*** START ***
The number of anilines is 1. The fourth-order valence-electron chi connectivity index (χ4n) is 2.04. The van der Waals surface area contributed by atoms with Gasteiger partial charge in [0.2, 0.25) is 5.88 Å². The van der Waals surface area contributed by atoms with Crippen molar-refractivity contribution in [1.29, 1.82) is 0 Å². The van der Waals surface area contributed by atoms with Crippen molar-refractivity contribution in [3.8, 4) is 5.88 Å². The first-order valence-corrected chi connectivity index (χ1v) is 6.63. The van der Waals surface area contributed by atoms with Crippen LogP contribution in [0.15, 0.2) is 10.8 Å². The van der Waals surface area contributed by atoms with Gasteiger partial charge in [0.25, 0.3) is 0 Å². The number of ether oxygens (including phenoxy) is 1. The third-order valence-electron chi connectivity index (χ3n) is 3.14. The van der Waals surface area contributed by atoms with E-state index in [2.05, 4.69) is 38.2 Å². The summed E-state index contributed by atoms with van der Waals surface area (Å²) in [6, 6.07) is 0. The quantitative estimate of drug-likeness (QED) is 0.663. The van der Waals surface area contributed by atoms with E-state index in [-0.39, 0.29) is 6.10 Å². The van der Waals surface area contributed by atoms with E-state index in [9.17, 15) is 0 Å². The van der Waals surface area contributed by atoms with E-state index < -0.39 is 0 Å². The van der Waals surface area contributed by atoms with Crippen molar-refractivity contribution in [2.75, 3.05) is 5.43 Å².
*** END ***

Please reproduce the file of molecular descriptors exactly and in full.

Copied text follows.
The number of anilines is 1. The fourth-order valence-electron chi connectivity index (χ4n) is 2.04. The van der Waals surface area contributed by atoms with Gasteiger partial charge in [0.2, 0.25) is 5.88 Å². The van der Waals surface area contributed by atoms with Crippen molar-refractivity contribution in [1.29, 1.82) is 0 Å². The van der Waals surface area contributed by atoms with Crippen molar-refractivity contribution in [3.8, 4) is 5.88 Å². The first-order valence-corrected chi connectivity index (χ1v) is 6.63. The van der Waals surface area contributed by atoms with Crippen LogP contribution in [0.15, 0.2) is 10.8 Å². The van der Waals surface area contributed by atoms with Gasteiger partial charge in [0.25, 0.3) is 0 Å². The number of ether oxygens (including phenoxy) is 1. The third-order valence-electron chi connectivity index (χ3n) is 3.14. The van der Waals surface area contributed by atoms with E-state index in [2.05, 4.69) is 38.2 Å². The summed E-state index contributed by atoms with van der Waals surface area (Å²) in [6, 6.07) is 0. The quantitative estimate of drug-likeness (QED) is 0.663. The van der Waals surface area contributed by atoms with E-state index in [-0.39, 0.29) is 6.10 Å². The van der Waals surface area contributed by atoms with E-state index in [9.17, 15) is 0 Å². The van der Waals surface area contributed by atoms with E-state index < -0.39 is 0 Å². The van der Waals surface area contributed by atoms with Crippen molar-refractivity contribution in [2.75, 3.05) is 5.43 Å².